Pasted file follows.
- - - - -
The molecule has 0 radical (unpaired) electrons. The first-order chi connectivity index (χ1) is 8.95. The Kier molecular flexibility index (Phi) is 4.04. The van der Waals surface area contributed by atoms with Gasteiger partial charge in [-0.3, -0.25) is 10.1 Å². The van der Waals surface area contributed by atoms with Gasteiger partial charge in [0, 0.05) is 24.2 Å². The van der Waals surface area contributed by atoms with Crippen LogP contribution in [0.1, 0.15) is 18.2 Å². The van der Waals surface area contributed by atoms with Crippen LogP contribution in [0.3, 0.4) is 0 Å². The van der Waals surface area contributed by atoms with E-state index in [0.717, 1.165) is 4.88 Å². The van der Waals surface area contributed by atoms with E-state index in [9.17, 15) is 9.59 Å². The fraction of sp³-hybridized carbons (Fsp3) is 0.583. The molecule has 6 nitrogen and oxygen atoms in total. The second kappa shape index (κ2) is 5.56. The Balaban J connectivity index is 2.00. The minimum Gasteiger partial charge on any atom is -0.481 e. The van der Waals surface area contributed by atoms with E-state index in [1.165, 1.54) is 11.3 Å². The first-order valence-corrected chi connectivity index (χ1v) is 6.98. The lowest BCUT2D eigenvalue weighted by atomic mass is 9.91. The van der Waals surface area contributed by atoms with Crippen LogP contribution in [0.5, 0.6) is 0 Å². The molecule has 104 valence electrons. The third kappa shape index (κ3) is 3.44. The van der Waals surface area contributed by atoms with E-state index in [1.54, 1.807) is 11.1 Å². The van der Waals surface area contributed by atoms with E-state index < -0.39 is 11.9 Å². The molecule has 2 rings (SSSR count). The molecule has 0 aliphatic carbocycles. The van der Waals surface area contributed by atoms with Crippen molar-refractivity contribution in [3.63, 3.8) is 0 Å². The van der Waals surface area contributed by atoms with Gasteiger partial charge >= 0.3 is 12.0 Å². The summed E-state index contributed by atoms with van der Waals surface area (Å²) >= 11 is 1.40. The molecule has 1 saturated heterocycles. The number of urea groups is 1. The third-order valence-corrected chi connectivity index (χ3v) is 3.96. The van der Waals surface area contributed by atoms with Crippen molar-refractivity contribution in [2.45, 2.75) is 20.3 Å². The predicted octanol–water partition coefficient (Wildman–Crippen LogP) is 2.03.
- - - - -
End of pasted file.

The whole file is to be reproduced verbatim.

The molecule has 0 radical (unpaired) electrons. The first-order chi connectivity index (χ1) is 8.95. The Kier molecular flexibility index (Phi) is 4.04. The van der Waals surface area contributed by atoms with Gasteiger partial charge in [-0.3, -0.25) is 10.1 Å². The van der Waals surface area contributed by atoms with Gasteiger partial charge in [0, 0.05) is 24.2 Å². The van der Waals surface area contributed by atoms with Crippen LogP contribution in [0.1, 0.15) is 18.2 Å². The van der Waals surface area contributed by atoms with Crippen LogP contribution in [0.3, 0.4) is 0 Å². The van der Waals surface area contributed by atoms with E-state index in [0.717, 1.165) is 4.88 Å². The van der Waals surface area contributed by atoms with E-state index in [9.17, 15) is 9.59 Å². The fraction of sp³-hybridized carbons (Fsp3) is 0.583. The molecule has 6 nitrogen and oxygen atoms in total. The second kappa shape index (κ2) is 5.56. The Balaban J connectivity index is 2.00. The minimum Gasteiger partial charge on any atom is -0.481 e. The van der Waals surface area contributed by atoms with E-state index in [1.165, 1.54) is 11.3 Å². The first-order valence-corrected chi connectivity index (χ1v) is 6.98. The lowest BCUT2D eigenvalue weighted by atomic mass is 9.91. The van der Waals surface area contributed by atoms with Crippen LogP contribution in [0.5, 0.6) is 0 Å². The molecule has 104 valence electrons. The third kappa shape index (κ3) is 3.44. The van der Waals surface area contributed by atoms with E-state index in [1.54, 1.807) is 11.1 Å². The van der Waals surface area contributed by atoms with E-state index < -0.39 is 11.9 Å². The molecule has 2 rings (SSSR count). The molecule has 0 aliphatic carbocycles. The van der Waals surface area contributed by atoms with Crippen molar-refractivity contribution in [3.63, 3.8) is 0 Å². The van der Waals surface area contributed by atoms with Gasteiger partial charge >= 0.3 is 12.0 Å². The summed E-state index contributed by atoms with van der Waals surface area (Å²) >= 11 is 1.40. The molecule has 1 saturated heterocycles. The number of urea groups is 1. The third-order valence-corrected chi connectivity index (χ3v) is 3.96. The van der Waals surface area contributed by atoms with Crippen molar-refractivity contribution in [2.45, 2.75) is 20.3 Å². The predicted octanol–water partition coefficient (Wildman–Crippen LogP) is 2.03.